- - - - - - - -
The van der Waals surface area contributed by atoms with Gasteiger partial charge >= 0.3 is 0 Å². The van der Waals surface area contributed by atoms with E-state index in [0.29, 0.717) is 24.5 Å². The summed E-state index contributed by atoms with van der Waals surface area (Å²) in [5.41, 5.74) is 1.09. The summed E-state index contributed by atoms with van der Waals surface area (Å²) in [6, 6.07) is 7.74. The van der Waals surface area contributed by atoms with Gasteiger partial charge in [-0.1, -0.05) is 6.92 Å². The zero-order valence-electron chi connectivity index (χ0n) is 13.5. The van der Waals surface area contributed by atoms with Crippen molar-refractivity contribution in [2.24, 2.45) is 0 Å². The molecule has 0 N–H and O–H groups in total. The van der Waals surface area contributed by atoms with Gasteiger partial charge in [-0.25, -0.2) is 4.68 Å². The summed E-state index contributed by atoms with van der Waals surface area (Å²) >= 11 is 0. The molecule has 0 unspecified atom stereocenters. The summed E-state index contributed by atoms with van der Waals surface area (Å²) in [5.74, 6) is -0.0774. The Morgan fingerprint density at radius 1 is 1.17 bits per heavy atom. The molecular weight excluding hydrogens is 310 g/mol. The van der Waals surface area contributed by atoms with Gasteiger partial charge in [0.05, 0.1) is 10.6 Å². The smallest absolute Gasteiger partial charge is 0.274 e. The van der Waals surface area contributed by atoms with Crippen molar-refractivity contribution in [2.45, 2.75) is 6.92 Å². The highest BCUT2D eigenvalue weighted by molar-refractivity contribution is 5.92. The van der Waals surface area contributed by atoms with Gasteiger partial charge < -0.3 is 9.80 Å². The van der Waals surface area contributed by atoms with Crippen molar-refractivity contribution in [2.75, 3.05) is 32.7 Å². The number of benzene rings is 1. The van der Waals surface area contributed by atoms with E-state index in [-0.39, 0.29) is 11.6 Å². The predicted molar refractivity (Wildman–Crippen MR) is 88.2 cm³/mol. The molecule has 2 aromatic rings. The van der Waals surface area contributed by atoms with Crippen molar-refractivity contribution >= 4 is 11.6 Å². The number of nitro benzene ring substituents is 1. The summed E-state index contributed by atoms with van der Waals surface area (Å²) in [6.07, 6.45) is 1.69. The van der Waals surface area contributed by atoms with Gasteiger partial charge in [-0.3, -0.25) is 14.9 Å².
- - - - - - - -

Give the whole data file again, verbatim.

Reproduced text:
The van der Waals surface area contributed by atoms with Gasteiger partial charge >= 0.3 is 0 Å². The van der Waals surface area contributed by atoms with E-state index in [0.29, 0.717) is 24.5 Å². The summed E-state index contributed by atoms with van der Waals surface area (Å²) in [5.41, 5.74) is 1.09. The summed E-state index contributed by atoms with van der Waals surface area (Å²) in [6, 6.07) is 7.74. The van der Waals surface area contributed by atoms with Gasteiger partial charge in [-0.1, -0.05) is 6.92 Å². The zero-order valence-electron chi connectivity index (χ0n) is 13.5. The van der Waals surface area contributed by atoms with Crippen molar-refractivity contribution in [2.24, 2.45) is 0 Å². The molecule has 0 N–H and O–H groups in total. The van der Waals surface area contributed by atoms with Gasteiger partial charge in [-0.25, -0.2) is 4.68 Å². The summed E-state index contributed by atoms with van der Waals surface area (Å²) >= 11 is 0. The molecule has 0 unspecified atom stereocenters. The summed E-state index contributed by atoms with van der Waals surface area (Å²) in [5.74, 6) is -0.0774. The Morgan fingerprint density at radius 1 is 1.17 bits per heavy atom. The molecular weight excluding hydrogens is 310 g/mol. The van der Waals surface area contributed by atoms with Gasteiger partial charge in [0.05, 0.1) is 10.6 Å². The smallest absolute Gasteiger partial charge is 0.274 e. The van der Waals surface area contributed by atoms with Crippen molar-refractivity contribution in [2.45, 2.75) is 6.92 Å². The highest BCUT2D eigenvalue weighted by molar-refractivity contribution is 5.92. The van der Waals surface area contributed by atoms with Gasteiger partial charge < -0.3 is 9.80 Å². The van der Waals surface area contributed by atoms with Crippen molar-refractivity contribution in [2.75, 3.05) is 32.7 Å². The number of benzene rings is 1. The van der Waals surface area contributed by atoms with E-state index in [-0.39, 0.29) is 11.6 Å². The predicted molar refractivity (Wildman–Crippen MR) is 88.2 cm³/mol. The molecule has 2 aromatic rings. The van der Waals surface area contributed by atoms with Crippen molar-refractivity contribution >= 4 is 11.6 Å². The number of nitro benzene ring substituents is 1. The summed E-state index contributed by atoms with van der Waals surface area (Å²) in [6.07, 6.45) is 1.69. The van der Waals surface area contributed by atoms with Gasteiger partial charge in [-0.3, -0.25) is 14.9 Å².